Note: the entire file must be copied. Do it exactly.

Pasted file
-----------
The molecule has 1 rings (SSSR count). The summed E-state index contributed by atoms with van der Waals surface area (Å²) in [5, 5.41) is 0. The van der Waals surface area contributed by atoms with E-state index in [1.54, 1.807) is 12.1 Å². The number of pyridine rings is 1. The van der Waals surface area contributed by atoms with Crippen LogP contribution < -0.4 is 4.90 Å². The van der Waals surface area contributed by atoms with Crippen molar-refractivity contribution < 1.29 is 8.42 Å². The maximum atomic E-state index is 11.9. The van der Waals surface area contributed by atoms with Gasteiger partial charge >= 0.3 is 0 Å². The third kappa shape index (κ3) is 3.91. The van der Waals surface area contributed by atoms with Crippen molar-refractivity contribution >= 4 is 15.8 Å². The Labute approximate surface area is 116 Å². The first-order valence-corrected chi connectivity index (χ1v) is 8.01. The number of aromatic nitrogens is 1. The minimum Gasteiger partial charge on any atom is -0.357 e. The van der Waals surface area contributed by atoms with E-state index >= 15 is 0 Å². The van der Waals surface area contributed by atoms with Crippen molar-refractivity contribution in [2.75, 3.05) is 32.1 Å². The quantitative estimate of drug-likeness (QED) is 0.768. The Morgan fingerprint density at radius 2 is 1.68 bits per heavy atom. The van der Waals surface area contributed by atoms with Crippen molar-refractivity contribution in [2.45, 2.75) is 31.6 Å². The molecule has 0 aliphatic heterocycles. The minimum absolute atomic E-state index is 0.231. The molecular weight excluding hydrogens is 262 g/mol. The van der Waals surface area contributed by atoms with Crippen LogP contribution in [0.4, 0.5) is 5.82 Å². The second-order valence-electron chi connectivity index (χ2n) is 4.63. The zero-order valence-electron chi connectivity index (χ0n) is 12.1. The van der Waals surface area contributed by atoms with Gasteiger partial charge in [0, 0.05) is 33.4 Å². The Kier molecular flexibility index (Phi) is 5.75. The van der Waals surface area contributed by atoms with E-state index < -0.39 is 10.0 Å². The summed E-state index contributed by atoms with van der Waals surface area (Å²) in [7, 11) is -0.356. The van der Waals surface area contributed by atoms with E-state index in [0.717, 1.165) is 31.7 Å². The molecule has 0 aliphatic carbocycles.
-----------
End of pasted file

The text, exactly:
The molecule has 1 rings (SSSR count). The summed E-state index contributed by atoms with van der Waals surface area (Å²) in [5, 5.41) is 0. The van der Waals surface area contributed by atoms with E-state index in [1.54, 1.807) is 12.1 Å². The number of pyridine rings is 1. The van der Waals surface area contributed by atoms with Crippen LogP contribution < -0.4 is 4.90 Å². The van der Waals surface area contributed by atoms with Crippen molar-refractivity contribution < 1.29 is 8.42 Å². The maximum atomic E-state index is 11.9. The van der Waals surface area contributed by atoms with Gasteiger partial charge >= 0.3 is 0 Å². The third kappa shape index (κ3) is 3.91. The van der Waals surface area contributed by atoms with Crippen molar-refractivity contribution >= 4 is 15.8 Å². The Labute approximate surface area is 116 Å². The first-order valence-corrected chi connectivity index (χ1v) is 8.01. The number of aromatic nitrogens is 1. The minimum Gasteiger partial charge on any atom is -0.357 e. The van der Waals surface area contributed by atoms with E-state index >= 15 is 0 Å². The van der Waals surface area contributed by atoms with Crippen molar-refractivity contribution in [2.75, 3.05) is 32.1 Å². The quantitative estimate of drug-likeness (QED) is 0.768. The Morgan fingerprint density at radius 2 is 1.68 bits per heavy atom. The van der Waals surface area contributed by atoms with Crippen molar-refractivity contribution in [2.45, 2.75) is 31.6 Å². The molecule has 0 aliphatic heterocycles. The minimum absolute atomic E-state index is 0.231. The molecular weight excluding hydrogens is 262 g/mol. The van der Waals surface area contributed by atoms with Crippen LogP contribution in [0.4, 0.5) is 5.82 Å². The second-order valence-electron chi connectivity index (χ2n) is 4.63. The zero-order valence-electron chi connectivity index (χ0n) is 12.1. The van der Waals surface area contributed by atoms with Gasteiger partial charge in [0, 0.05) is 33.4 Å². The Kier molecular flexibility index (Phi) is 5.75. The van der Waals surface area contributed by atoms with E-state index < -0.39 is 10.0 Å². The summed E-state index contributed by atoms with van der Waals surface area (Å²) in [7, 11) is -0.356. The van der Waals surface area contributed by atoms with E-state index in [0.717, 1.165) is 31.7 Å². The molecule has 0 aliphatic carbocycles.